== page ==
Latest News

Commission welcomes appointment of new chairperson

The Pilbara Development Commission welcomes the new appointment of Mr…

Pilbara rents stabilising as market normalises

Property prices are showing signs of stabilising in the Pilbara, with…

Study reveals solar could be the Pilbara’s next big energy export

The Pilbara Development Commission today welcomes the release of a…

Pilbara rock oyster research trial gets underway

Establishing a commercial rock oyster industry, which would bring new…

Small business the focus for Port Hedland after hours

Economic development and growth was on the agenda at Business After…

Research assesses beef infrastructure in the Pilbara

Jul 17, 2017

Two studies are currently underway in the Pilbara to investigate the export infrastructure required to expand the region’s beef industry.

Funded by the Department of Primary Industries and Regional Development through the Northern Beef Futures project, the studies are assessing both the feasibility and identifying site options for a truck wash-down facility and cattle holding yard near the port of Port Hedland. The Pilbara currently turns-off 90,000 to 100,000 cattle each year from around 60 pastoral stations.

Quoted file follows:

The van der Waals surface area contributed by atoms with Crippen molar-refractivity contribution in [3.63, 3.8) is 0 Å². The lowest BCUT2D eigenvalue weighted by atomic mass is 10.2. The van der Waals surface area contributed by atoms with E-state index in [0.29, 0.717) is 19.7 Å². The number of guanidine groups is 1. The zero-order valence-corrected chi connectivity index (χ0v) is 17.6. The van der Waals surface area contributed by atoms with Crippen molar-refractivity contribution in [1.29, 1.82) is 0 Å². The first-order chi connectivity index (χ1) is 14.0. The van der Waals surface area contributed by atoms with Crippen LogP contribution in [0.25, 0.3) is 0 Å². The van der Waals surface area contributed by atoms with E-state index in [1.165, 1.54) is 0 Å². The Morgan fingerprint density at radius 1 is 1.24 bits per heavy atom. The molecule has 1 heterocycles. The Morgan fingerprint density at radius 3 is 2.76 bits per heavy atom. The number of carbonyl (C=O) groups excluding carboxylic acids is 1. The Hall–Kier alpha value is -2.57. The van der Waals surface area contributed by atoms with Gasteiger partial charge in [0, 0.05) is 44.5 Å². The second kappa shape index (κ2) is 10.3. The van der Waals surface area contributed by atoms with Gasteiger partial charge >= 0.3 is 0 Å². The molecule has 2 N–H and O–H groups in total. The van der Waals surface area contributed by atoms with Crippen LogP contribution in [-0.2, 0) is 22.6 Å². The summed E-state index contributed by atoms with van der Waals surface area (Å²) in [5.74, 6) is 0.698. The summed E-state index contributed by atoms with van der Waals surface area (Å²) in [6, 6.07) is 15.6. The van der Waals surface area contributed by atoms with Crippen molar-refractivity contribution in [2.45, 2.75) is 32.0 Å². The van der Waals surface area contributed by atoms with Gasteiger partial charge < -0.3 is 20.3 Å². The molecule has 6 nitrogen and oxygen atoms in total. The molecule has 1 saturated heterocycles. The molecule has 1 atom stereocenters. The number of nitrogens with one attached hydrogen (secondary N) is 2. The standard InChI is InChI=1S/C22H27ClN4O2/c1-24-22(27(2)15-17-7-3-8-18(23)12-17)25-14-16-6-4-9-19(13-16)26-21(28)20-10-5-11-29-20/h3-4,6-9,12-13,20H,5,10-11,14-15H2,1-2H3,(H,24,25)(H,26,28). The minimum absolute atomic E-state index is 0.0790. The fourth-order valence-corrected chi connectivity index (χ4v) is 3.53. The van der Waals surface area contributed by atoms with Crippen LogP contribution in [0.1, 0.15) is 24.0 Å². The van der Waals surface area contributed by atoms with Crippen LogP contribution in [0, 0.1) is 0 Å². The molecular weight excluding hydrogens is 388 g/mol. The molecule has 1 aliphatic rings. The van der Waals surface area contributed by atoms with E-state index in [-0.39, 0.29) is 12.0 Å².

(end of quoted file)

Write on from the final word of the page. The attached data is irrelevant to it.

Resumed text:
Pilbara Development Commission Acting Principal Project Officer Gus Tampalini said the studies were part of the Commission’s economic diversification strategy to support pastoralists, drive new investment opportunities and enable local job creation in the region.

“Over the last three years, cattle from the Pilbara has been exported from ports across WA from Broome in the north, and as far south as Fremantle,” Mr Tampalini said.

“The ability to export locally would improve productivity, generate a greater economic return for the region and result in better environmental outcomes.”

The studies follow the Northern Beef Infrastructure Review (the Review) conducted in 2016, which identified priority infrastructure to support the successful development of Western Australia’s beef industry.

“The current export facilities in the Pilbara are limited for a variety of reasons, such as the ability to meet biosecurity requirements and appropriately hold cattle prior to export. These limitations are holding back local export potential and further industry expansion. The Pilbara is a “blue tongue” free zone and with recent events in the Kimberley, the establishment of these facilities could become even more important,” Mr Tampalini said.

The Pilbara Development Commission received seed funding from the Department of Primary Industries and Regional Development to complete the studies.

The studies are nearing completion with a peer review currently underway which is expected to be completed in August 2017.

The Northern Beef Futures project is supported by Royalties for Regions.

Share:

All contents copyright © Government of Western Australia. All rights reserved.

Home | Privacy | Disclaimer | Copyright